1440Re: [PPLetterpress] Real Printing
- May 1, 2003My first hand setting of type dates back to the mid-50s on the Canyon
Courier in Evergreen, Colo., but I recently achieved my goal of having some
of all of the hot metal machines--Ludow, Linotype, Monotype--and yet we make
photopolymer plates almost every day. This morning's work includes a set of
plates for a fellow who prints decals for model railroaders which are done
on a Vandercook Universal I that was made to his specifications in the 60s.
His railroad type is all custom created on a computer and cannot be
duplicated in metal type.
I have also worked in a "real" letterpress production shop where massive
amounts of letterpress work was done on a regular basis to very tight
schedules. What ever produced the end result desired by the customer was
fair game. It ran from hand set type to the earliest photopolymer plates
(Dycril) to chrome plated electros, and often combined offset. An example
would have been the catalog for a junior college we did in 3 weeks--4-color
offset cover, about 430 pages of 8 pt Linotype, about 15 halftones, 20,000
copies, all chapter heads hand set, and perfect bound. This was done on
several presses including Miehle flatbeds and Heidelberg cylinders. And not
too many blocks away was where the Grabhorns once produced their exquisite
letterpress books and commercial printing. Thus a discussion or debate of
what is "real" in terms of letterpress has to cover all the aspects of the
trade--no one part is any more real than another in my opinion and
Fritz Klinke, NA Graphics
1314 Greene Street, P.O. Box 467
Silverton, Colorado 81433 USA
970-387-0212, fax 970-387-0127
----- Original Message -----
From: "Peter Fraterdeus" <peterf@...>
Sent: Thursday, May 01, 2003 8:38 AM
Subject: Re: [PPLetterpress] Real Printing
The proof's in the pudding ;-)
I've yet to prefer hot metal badly arranged to cold well designed.
However, particularly for display, there's no substitution for the instant f
eedback that metal foundry type allows. To pull a proof, switch a copper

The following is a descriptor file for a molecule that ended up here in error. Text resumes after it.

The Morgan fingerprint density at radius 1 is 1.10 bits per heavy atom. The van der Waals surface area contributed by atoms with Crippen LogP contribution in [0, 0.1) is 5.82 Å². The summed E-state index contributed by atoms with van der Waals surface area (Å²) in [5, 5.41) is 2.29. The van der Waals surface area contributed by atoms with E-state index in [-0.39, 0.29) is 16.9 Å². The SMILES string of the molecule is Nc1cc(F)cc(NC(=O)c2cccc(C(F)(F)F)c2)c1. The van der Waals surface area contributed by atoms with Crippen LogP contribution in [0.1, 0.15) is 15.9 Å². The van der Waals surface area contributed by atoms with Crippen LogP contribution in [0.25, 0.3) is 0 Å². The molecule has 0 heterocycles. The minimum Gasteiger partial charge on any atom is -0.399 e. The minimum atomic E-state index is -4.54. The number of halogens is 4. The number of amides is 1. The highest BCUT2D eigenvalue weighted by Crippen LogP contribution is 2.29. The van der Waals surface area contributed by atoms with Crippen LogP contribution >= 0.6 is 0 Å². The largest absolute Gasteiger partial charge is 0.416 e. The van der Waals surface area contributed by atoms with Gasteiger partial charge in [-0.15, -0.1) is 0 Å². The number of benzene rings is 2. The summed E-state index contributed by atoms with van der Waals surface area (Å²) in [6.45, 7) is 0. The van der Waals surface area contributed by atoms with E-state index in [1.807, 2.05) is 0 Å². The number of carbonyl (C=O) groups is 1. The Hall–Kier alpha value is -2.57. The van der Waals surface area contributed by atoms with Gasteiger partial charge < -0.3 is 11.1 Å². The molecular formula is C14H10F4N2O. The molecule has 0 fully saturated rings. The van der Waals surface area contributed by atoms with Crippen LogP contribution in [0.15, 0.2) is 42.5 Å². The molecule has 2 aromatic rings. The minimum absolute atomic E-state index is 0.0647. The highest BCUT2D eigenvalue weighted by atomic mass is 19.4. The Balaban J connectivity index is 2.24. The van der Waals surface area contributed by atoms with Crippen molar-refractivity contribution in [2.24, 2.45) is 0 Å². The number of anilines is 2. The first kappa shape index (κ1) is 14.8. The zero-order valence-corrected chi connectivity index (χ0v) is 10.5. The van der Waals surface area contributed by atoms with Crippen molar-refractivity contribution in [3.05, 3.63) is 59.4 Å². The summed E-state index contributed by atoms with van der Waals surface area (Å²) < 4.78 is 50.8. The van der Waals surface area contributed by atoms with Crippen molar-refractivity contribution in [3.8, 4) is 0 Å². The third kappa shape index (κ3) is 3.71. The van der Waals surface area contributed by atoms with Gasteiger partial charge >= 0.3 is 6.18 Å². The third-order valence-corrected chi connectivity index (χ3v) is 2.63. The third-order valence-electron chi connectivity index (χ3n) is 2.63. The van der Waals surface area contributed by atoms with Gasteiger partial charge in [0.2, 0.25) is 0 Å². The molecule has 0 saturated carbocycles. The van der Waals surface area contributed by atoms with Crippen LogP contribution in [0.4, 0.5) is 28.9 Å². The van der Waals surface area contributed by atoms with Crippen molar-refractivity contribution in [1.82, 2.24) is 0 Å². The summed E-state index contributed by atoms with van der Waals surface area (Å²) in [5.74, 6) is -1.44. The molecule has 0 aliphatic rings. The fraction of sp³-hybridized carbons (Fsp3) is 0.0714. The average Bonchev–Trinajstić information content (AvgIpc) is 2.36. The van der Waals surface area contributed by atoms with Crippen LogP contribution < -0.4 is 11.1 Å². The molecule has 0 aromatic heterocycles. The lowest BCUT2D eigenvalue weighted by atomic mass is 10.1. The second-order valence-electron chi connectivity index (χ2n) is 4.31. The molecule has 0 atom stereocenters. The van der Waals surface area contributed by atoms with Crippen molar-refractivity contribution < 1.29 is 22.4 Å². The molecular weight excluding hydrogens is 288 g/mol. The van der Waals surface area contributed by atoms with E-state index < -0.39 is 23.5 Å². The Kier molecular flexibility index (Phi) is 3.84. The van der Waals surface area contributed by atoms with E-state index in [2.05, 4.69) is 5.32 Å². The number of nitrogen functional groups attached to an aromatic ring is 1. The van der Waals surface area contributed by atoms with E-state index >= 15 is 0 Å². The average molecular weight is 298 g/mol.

hair-space from one side of a letter to the other, pull the proof again...
The computer, with the no-rules philosophy, allows the creation of work
which has no guts, no bones, no spirit. Even badly set linotype and foundry
has some honesty about it.
(For the record, I designed my first digital typeface in 1985 and was
working in letterpress a few years before that.)
Gutenberg's critics didn't really care about the 'beauty' of 'calligraphy'.
They were more concerned about their own jobs, and that his press could put
1000 of them out of work with a single book!
At 9:11 AM -0400 2003-05-01, Mike Gastin wrote:
>I read that same article and thought the guy was a dope. But, I thought
>about it ...
>He was originally an ad agency guy and left the biz to start his little
>press. I think he makes a big noise about real vs. plastic in an effort to
>impress his ad community friends who supply him with work. I think he is
>providing a kind of snob appeal to impress (no pun intended!) his
>customers - the agencies.
>I do not agree with his attitude about polymer. I think the question was
>asked in a previous post - what did some folk thing of Gutenberg and his
>mechanical type verses the "beauty" of hand lettering?
>I think polymer is an awesome tool to allow a printer accomplish something
>that is unreasonable with the supply of metal type these days. Progress
>----- Original Message -----
>From: "Bryan Hutcheson" <bryan@...>
>Sent: Thursday, May 01, 2003 2:13 AM
>Subject: Re: [PPLetterpress] Real Printing
>Beware of someone who claims they can define what is, or is not, real.
>was an article about a letterpress printer in a recent issue of Print. The
>featured printer was taking this holier than thou attitude about
>letterpress...claiming his work wasn't "plastic". He may not have been usin
>polymer, but he sure in the hell was pretentious. His claims that his
>printing was "real" was about as fake as it gets...
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Peter Fraterdeus http://www.midsummernightstamps.com
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